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Infinite loop prevention for spider

by Wassercrats
on Nov 09, 2003 at 13:01 UTC ( #305671=perlquestion: print w/replies, xml ) Need Help??
Wassercrats has asked for the wisdom of the Perl Monks concerning the following question:

This isn't really a programming question, but I don't know where else to ask. I want to make sure the bot I've created (in Perl) doesn't get caught in an infinite loop. I'm particularly concerned about encountering a URL containing dynamic PATH_INFO. Doesn't some PATH_INFO look like a regular directory? Is it possible that a dynamically created web page will include a link containing path info with some kind of id# that changes each time the page is loaded, but that always points to the same page? Should I handle that by limiting the number of pages parsed from a single domain to some arbitrary number? Any suggestions on what that number should be?

The script is very customized and essentially complete. The only modules it requires is LWP::UserAgent and HTTP::Request.


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Re: Infinite loop prevention for spider
by Abigail-II (Bishop) on Nov 09, 2003 at 14:38 UTC
    This is impossible to determine from the client side. Suppose you are playing a text adventure, and you find yourself in a maze. All rooms have the same description. Just based on the description, you do not know whether you have been there before or not. And even if you remember all the pages, and say "if two pages have the same content, I consider them to be the same, even if the URLs differ", you can have a problem - for instance, the page may contain a 'counter' or a timestamp, making that the content is different each time.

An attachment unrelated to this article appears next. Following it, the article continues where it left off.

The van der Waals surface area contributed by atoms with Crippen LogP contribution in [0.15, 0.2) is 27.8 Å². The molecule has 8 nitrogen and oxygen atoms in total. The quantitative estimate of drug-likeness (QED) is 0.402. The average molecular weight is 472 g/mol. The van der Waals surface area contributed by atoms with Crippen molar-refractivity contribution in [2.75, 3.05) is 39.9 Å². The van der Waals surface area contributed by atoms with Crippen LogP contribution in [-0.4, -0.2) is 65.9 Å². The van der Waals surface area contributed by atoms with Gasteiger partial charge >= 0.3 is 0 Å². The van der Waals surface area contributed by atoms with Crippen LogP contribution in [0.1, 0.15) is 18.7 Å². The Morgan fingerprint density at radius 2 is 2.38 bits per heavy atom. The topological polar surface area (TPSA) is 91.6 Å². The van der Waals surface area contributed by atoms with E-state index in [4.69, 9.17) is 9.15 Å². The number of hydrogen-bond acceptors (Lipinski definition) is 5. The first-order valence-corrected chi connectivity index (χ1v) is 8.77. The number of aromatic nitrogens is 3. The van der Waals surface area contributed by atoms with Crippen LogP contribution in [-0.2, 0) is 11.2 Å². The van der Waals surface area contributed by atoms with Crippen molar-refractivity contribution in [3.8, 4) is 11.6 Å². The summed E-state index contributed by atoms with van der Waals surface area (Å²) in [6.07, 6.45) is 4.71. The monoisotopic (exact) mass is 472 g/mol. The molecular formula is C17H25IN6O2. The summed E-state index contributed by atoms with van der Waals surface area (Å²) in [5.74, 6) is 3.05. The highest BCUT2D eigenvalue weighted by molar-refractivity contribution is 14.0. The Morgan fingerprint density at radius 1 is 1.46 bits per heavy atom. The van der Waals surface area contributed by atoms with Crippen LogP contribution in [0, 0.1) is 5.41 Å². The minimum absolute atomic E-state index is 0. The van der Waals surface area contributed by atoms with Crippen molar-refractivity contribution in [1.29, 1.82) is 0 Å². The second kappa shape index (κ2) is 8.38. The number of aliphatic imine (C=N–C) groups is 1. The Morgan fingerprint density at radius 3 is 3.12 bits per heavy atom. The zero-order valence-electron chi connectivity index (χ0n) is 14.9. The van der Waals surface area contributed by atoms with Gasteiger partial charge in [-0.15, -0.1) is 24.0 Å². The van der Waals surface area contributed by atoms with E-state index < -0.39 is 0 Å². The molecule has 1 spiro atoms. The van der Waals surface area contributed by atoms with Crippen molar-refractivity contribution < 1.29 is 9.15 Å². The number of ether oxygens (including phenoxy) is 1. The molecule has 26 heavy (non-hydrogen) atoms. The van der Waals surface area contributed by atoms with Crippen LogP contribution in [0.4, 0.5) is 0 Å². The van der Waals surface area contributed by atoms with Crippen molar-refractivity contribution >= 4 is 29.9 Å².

You might be able to come up with some heuristics, but then you will have to accept that you will have false positives and false negatives. And make sure you check a sites robots.txt - that should prevent a spider from getting into a loop.

    Off course, your question has nothing to do with Perl. You'd have to solve the same problems if you'd used any other language.


      The solution, then, is to start spidering with a large inventory of items (ie, a shovel, perhaps some miscellaneous treasure). As you spider each page, drop one of your inventory items into that page. Then when you visit a page again, you can tell which one it is by which inventory item is there.

      Oh, and make sure your spider has a lantern, or else it is likely to be eaten by a grue...

        > As you spider each page, drop one of your inventory items into that page

        Yeah, I wish servers accepted cookies from clients!

      Yes, I thought of the possible non-link time stamp issue. My current bot deletes all the URLs for various comparisons, but that might not be enough. I wonder what the typical way of dealing with this is.

      There is a new O'Reilly book out called Spidering Hacks. I hope I could find it in a book store near me (I'm not certain enough it would be helpful to shell out the money, sight unseen). And I hope people put the proper entries in their robots.txt files!


•Re: Infinite loop prevention for spider
by merlyn (Sage) on Nov 09, 2003 at 16:04 UTC
    As an experiment, for a while I had a link at that consisted solely of -/, and I put a symlink in the web directory linking "-" to ".". That means that you could address any page on my site with an arbitrary number of "/-" throwaways, such as "/-/-/-/-/merlyn/columns.html".